Skip navigation
Help

*Top Posts

warning: Creating default object from empty value in /var/www/vhosts/sayforward.com/subdomains/recorder/httpdocs/modules/taxonomy/taxonomy.pages.inc on line 33.

A long-lost version of The Hobbit by animation legend Gene Deitch has resurfaced online in the past few days. Why did Gene produce this 12-minute “animatic” version instead of the feature-length version he’d originally planned with Jiří Trnka? Why did he have just one month to produce it? Why has nobody ever seen it? The crazy circumstances that led to the production are revealed in this piece that Gene wrote on his website. In short, the film was a financial ploy by Deitch’s producer William L. Snyder to earn himself a nice chunk of change. Deitch writes:

The Tolkien estate had now been offered a fabulous sum for the rights, and [William] Snyder’s rights would expire in one month. They were already rubbing their hands together. But Snyder played his ace: to fulfill just the letter of the contract – to deliver a “full-color film” of THE HOBBIT by June 30th. All he had to do was to order me to destroy my own screenplay – all my previous year’s work, and hoke up a super-condensed scenario on the order of a movie preview, (but still tell the entire basic story from beginning to end), and all within 12 minutes running time – one 35mm reel of film. Cheap. I had to get the artwork done, record voice and music, shoot it, edit it, and get it to a New York projection room on or before June 30th, 1966! I should have told him to shove it, but I was basically his slave at the time. It suddenly became an insane challenge.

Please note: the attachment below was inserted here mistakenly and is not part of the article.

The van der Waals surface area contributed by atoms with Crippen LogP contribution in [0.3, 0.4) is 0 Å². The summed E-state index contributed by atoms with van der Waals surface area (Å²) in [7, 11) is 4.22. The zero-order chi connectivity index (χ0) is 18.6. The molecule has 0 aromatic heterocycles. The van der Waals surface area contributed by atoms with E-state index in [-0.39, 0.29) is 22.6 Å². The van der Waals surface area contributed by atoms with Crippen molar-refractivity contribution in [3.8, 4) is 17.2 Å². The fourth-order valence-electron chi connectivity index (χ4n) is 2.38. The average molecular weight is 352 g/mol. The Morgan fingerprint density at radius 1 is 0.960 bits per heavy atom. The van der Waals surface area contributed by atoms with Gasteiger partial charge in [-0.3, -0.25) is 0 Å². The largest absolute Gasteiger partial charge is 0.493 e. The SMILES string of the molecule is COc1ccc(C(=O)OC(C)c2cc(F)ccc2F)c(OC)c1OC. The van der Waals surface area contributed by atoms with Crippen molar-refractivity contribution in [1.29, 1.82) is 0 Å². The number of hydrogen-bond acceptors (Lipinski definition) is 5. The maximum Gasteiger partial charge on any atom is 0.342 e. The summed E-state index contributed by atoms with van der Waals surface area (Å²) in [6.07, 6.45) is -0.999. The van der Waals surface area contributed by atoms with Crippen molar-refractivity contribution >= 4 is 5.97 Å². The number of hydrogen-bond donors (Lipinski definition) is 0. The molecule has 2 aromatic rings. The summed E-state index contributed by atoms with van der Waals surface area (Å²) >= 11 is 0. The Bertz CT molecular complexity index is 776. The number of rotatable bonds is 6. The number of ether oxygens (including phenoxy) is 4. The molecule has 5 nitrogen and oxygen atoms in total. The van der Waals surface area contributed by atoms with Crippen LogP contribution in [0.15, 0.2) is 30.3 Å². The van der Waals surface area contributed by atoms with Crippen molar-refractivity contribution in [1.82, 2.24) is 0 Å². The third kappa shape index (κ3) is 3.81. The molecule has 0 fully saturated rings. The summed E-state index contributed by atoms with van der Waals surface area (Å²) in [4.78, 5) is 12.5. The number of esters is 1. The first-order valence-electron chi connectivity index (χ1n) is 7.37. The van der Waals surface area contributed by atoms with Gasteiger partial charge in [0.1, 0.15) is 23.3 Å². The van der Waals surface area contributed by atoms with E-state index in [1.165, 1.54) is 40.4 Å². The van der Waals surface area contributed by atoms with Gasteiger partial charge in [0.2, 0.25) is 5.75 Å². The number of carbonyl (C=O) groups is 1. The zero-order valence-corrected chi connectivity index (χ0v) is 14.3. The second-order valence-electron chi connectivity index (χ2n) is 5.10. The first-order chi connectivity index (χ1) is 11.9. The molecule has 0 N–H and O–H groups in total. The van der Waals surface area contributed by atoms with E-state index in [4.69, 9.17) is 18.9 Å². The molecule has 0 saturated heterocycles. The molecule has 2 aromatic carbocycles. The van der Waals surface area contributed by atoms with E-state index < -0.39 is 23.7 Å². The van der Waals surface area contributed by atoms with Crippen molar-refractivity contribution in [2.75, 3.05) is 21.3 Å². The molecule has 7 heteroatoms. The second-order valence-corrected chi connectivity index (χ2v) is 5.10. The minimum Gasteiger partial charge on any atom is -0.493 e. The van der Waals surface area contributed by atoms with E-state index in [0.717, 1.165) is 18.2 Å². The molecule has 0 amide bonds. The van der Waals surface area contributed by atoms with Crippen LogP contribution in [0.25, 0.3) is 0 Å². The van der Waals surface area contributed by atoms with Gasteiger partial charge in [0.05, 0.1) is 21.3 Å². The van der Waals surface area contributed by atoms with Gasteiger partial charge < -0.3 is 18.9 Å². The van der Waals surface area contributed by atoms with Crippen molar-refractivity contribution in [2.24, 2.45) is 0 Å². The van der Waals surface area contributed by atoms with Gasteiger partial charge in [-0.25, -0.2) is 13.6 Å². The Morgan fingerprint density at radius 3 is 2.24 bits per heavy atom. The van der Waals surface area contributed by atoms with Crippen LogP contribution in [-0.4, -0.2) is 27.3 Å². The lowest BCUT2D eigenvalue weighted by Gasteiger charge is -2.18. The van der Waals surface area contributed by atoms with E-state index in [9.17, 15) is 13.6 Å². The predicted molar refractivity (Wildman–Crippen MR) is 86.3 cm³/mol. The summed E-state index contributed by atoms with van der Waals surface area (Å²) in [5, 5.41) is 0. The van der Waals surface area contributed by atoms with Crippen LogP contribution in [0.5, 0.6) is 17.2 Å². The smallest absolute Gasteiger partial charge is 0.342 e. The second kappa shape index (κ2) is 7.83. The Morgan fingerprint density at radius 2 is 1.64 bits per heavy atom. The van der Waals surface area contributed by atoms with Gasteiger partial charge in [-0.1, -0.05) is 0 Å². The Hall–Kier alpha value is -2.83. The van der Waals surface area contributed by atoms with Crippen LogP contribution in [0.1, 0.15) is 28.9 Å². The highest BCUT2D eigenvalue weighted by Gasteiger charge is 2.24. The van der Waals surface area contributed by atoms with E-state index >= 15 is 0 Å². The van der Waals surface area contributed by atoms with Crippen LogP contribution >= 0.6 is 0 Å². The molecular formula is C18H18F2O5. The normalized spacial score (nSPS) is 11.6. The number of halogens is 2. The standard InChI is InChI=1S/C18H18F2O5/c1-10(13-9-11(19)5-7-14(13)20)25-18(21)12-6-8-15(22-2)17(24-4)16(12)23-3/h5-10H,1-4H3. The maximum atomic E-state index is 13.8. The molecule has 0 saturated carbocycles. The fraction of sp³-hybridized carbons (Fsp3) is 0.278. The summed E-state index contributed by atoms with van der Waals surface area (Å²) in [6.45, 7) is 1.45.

The rest of the story can be read on Gene’s website. And just for the record, the delightful illustrations in the film were created by Czech illustrator Adolf Born.

(Thanks, Stephen Persing, via Cartoon Brew’s Facebook page)

Cartoon Brew: Leading the Animation Conversation |
Permalink |
26 comments |
Post tags: , ,

0
Your rating: None

Here’s a Cal Arts student film from this past year’s producers show that really impressed me with its storytelling. Obviously I wasn’t the only one impressed. David Wolter just started work this week in Dreamworks story department.

Cartoon Brew: Leading the Animation Conversation |
Permalink |
61 comments |
Post tags:

0
Your rating: None

Nick Cross is one of the most exciting independent talents working today. He’s currently hard at work on his most ambitious project yet – a feature length film called Black Sunrise. Nick’s just completed a trailer for it (below) and is writing a companion book documenting the film’s production. I’m particularly excited about this film, and the footage looks incredible. For more information on this epic project-in-progress, I refer you to the Nick Cross Animation blog. Go Nick!

Cartoon Brew: Leading the Animation Conversation |
Permalink |
31 comments |
Post tags:

0
Your rating: None

Nick DiLiberto is an animator currently working in Japan. He recently completed a fully animated 2D short film and just uploaded it to YouTube. He sent it to us with this note:

“I’m a really big fan of Cartoon Brew and was hoping you could watch my film and tell me what you think and, if you like it, I would be honored if you would be willing to post it on your site for others to watch. If you or your readers have any questions I would love to answer them.”

I like it – and I think our readers will dig it too:

0
Your rating: None